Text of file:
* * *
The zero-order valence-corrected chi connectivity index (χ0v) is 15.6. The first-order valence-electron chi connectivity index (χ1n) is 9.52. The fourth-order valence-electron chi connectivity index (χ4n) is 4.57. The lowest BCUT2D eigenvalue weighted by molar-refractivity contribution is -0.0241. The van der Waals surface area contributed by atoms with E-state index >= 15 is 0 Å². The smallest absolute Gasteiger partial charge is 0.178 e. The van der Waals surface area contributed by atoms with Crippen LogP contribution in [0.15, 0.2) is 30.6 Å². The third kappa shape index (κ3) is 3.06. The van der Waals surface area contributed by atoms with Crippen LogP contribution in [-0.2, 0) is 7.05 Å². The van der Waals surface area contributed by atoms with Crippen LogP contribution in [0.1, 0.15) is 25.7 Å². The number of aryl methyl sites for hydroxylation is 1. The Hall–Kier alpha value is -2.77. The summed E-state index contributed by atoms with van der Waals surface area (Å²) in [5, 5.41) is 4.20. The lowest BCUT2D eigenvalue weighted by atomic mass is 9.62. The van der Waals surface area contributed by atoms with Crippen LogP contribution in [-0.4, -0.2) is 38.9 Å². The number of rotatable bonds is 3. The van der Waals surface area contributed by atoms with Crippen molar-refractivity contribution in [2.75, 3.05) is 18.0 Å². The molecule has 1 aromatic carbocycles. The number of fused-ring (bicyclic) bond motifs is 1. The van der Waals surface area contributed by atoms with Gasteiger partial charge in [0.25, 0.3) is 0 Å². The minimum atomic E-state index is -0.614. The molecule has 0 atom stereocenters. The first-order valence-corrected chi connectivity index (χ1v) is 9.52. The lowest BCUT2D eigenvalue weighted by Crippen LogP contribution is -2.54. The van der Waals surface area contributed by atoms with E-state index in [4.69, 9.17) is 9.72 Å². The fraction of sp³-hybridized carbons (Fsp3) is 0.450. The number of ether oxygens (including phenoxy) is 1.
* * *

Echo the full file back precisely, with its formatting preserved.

The zero-order valence-corrected chi connectivity index (χ0v) is 15.6. The first-order valence-electron chi connectivity index (χ1n) is 9.52. The fourth-order valence-electron chi connectivity index (χ4n) is 4.57. The lowest BCUT2D eigenvalue weighted by molar-refractivity contribution is -0.0241. The van der Waals surface area contributed by atoms with E-state index >= 15 is 0 Å². The smallest absolute Gasteiger partial charge is 0.178 e. The van der Waals surface area contributed by atoms with Crippen LogP contribution in [0.15, 0.2) is 30.6 Å². The third kappa shape index (κ3) is 3.06. The van der Waals surface area contributed by atoms with Crippen LogP contribution in [-0.2, 0) is 7.05 Å². The van der Waals surface area contributed by atoms with Crippen LogP contribution in [0.1, 0.15) is 25.7 Å². The number of aryl methyl sites for hydroxylation is 1. The Hall–Kier alpha value is -2.77. The summed E-state index contributed by atoms with van der Waals surface area (Å²) in [5, 5.41) is 4.20. The lowest BCUT2D eigenvalue weighted by atomic mass is 9.62. The van der Waals surface area contributed by atoms with Crippen LogP contribution in [-0.4, -0.2) is 38.9 Å². The number of rotatable bonds is 3. The van der Waals surface area contributed by atoms with Crippen molar-refractivity contribution in [2.75, 3.05) is 18.0 Å². The molecule has 1 aromatic carbocycles. The number of fused-ring (bicyclic) bond motifs is 1. The van der Waals surface area contributed by atoms with Gasteiger partial charge in [0.25, 0.3) is 0 Å². The minimum atomic E-state index is -0.614. The molecule has 0 atom stereocenters. The first-order valence-corrected chi connectivity index (χ1v) is 9.52. The lowest BCUT2D eigenvalue weighted by Crippen LogP contribution is -2.54. The van der Waals surface area contributed by atoms with E-state index in [4.69, 9.17) is 9.72 Å². The fraction of sp³-hybridized carbons (Fsp3) is 0.450. The number of ether oxygens (including phenoxy) is 1.